Stewardship - The Responsibility For the Performance of an Enterprise and the Delivery of Value

Stewardship is the discipline of administering the affairs and assets of others. Religious institutions apply the concept to those who administer their finances. The concept has been extended to the notion of household servants taking care of residents, and crews taking care of passengers on planes, ships, and trains. The stewardship discipline applies to enterprises also.


An enterprise is a group of activities intended to produce income organized as a business for profit, as a not-for-profit association, and even as a government agency.

This discussion is about stewardship in enterprises organized as businesses. However the same principles apply to not-for profit associations and to government agencies.

When organized for profit as corporations, partnerships, or limited liability companies, enterprises have shareholder, partner, or member investors. Investors delegate responsibility to a management team for directing and controlling the activities. The investors elect a board, who in turn appoint the officers, who in turn hire and retain other employees to enact the values, and to achieve the mission and vision.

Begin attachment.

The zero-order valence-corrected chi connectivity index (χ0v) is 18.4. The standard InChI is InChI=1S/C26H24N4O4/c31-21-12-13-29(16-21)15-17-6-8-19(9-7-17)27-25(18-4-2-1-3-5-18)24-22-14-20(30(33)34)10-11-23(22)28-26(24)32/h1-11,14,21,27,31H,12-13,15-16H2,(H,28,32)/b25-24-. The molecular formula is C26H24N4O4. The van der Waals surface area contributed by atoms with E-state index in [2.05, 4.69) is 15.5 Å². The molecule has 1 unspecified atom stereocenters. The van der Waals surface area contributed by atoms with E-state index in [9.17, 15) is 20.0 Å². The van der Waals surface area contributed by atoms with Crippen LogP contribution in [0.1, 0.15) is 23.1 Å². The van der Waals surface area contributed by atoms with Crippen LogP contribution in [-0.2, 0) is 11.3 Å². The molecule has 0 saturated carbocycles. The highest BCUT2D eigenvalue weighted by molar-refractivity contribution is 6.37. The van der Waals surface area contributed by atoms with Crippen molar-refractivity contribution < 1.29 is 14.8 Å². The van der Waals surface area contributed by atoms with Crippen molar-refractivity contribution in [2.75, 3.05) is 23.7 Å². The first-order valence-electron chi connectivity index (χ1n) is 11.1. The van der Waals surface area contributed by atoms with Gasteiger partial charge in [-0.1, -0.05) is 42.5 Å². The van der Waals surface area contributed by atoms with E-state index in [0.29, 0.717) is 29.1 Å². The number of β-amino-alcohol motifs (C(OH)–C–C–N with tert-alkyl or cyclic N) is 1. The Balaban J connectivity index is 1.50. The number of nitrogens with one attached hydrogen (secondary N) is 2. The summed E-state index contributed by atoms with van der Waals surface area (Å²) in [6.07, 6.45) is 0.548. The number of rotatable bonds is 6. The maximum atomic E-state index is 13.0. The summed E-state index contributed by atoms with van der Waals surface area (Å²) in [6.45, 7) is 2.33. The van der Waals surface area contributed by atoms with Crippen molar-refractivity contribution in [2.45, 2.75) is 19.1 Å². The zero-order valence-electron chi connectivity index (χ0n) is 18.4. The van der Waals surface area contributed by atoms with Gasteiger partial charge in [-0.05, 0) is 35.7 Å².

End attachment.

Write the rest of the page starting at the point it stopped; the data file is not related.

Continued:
The stewards of an enterprise include management (board of directors, officers, and non-official managers) and associates (supervisors and staff). Collectively they administer affairs and protect assets. As stewards, unincorporated sole proprietors should separate their personal assets from those being used in their enterprises.

Every employee of the enterprise is a steward if they share its values, mission, and vision. An employee who sits on the side lines, does nothing constructively, speaks negatively, delivers poor service, or is otherwise uncommitted, is not a steward. Such individuals should seek opportunities elsewhere because only stewards can be trusted as custodians of the enterprise.

The stewardship discipline is about the effective application of the individual competencies of the stewards to the benefit of the enterprise and its constituencies. Competencies consist of knowledge and skills in personal, professional/technical, and enterpriship disciplines. Enterpriship embraces entrepreneurship, leadership, and management disciplines. The discipline applies to owner-managed enterprises also because there is a mutual responsibility between any enterprise and its constituencies to perform and to deliver value to all concerned.